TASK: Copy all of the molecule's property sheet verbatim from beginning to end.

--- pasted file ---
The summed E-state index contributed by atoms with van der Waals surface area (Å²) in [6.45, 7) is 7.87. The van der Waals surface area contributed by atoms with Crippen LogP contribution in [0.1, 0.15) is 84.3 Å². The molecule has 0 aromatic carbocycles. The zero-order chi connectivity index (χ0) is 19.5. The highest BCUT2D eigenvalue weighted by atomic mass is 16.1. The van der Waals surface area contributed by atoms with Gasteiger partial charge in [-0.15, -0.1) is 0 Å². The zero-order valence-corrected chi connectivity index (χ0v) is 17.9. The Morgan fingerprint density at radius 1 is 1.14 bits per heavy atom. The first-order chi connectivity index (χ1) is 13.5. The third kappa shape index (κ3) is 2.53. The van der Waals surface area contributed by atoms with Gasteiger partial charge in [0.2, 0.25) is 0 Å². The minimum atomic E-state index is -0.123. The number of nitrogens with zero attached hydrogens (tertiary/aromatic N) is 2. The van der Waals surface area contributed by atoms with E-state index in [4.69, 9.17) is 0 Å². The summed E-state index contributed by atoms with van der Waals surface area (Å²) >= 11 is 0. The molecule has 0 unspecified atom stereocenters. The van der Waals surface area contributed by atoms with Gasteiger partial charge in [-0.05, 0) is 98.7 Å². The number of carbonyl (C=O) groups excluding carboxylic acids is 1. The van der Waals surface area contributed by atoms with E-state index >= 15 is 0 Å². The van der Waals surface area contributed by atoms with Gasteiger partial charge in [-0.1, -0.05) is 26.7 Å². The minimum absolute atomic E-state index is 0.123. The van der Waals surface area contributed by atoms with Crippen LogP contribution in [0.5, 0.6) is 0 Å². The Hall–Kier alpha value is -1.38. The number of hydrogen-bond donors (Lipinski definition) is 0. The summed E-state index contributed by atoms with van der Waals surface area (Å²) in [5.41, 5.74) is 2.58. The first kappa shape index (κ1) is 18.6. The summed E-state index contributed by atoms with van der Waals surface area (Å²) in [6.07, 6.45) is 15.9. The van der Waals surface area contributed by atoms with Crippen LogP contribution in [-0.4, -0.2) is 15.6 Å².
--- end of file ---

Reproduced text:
The summed E-state index contributed by atoms with van der Waals surface area (Å²) in [6.45, 7) is 7.87. The van der Waals surface area contributed by atoms with Crippen LogP contribution in [0.1, 0.15) is 84.3 Å². The molecule has 0 aromatic carbocycles. The zero-order chi connectivity index (χ0) is 19.5. The highest BCUT2D eigenvalue weighted by atomic mass is 16.1. The van der Waals surface area contributed by atoms with Gasteiger partial charge in [-0.15, -0.1) is 0 Å². The zero-order valence-corrected chi connectivity index (χ0v) is 17.9. The Morgan fingerprint density at radius 1 is 1.14 bits per heavy atom. The first-order chi connectivity index (χ1) is 13.5. The third kappa shape index (κ3) is 2.53. The van der Waals surface area contributed by atoms with Gasteiger partial charge in [0.2, 0.25) is 0 Å². The minimum atomic E-state index is -0.123. The number of nitrogens with zero attached hydrogens (tertiary/aromatic N) is 2. The van der Waals surface area contributed by atoms with E-state index in [4.69, 9.17) is 0 Å². The summed E-state index contributed by atoms with van der Waals surface area (Å²) >= 11 is 0. The molecule has 0 unspecified atom stereocenters. The van der Waals surface area contributed by atoms with Gasteiger partial charge in [-0.05, 0) is 98.7 Å². The number of carbonyl (C=O) groups excluding carboxylic acids is 1. The van der Waals surface area contributed by atoms with E-state index >= 15 is 0 Å². The van der Waals surface area contributed by atoms with Gasteiger partial charge in [-0.1, -0.05) is 26.7 Å². The minimum absolute atomic E-state index is 0.123. The van der Waals surface area contributed by atoms with Crippen LogP contribution in [0.5, 0.6) is 0 Å². The Hall–Kier alpha value is -1.38. The number of hydrogen-bond donors (Lipinski definition) is 0. The summed E-state index contributed by atoms with van der Waals surface area (Å²) in [5.41, 5.74) is 2.58. The first kappa shape index (κ1) is 18.6. The summed E-state index contributed by atoms with van der Waals surface area (Å²) in [6.07, 6.45) is 15.9. The van der Waals surface area contributed by atoms with Crippen LogP contribution in [-0.4, -0.2) is 15.6 Å².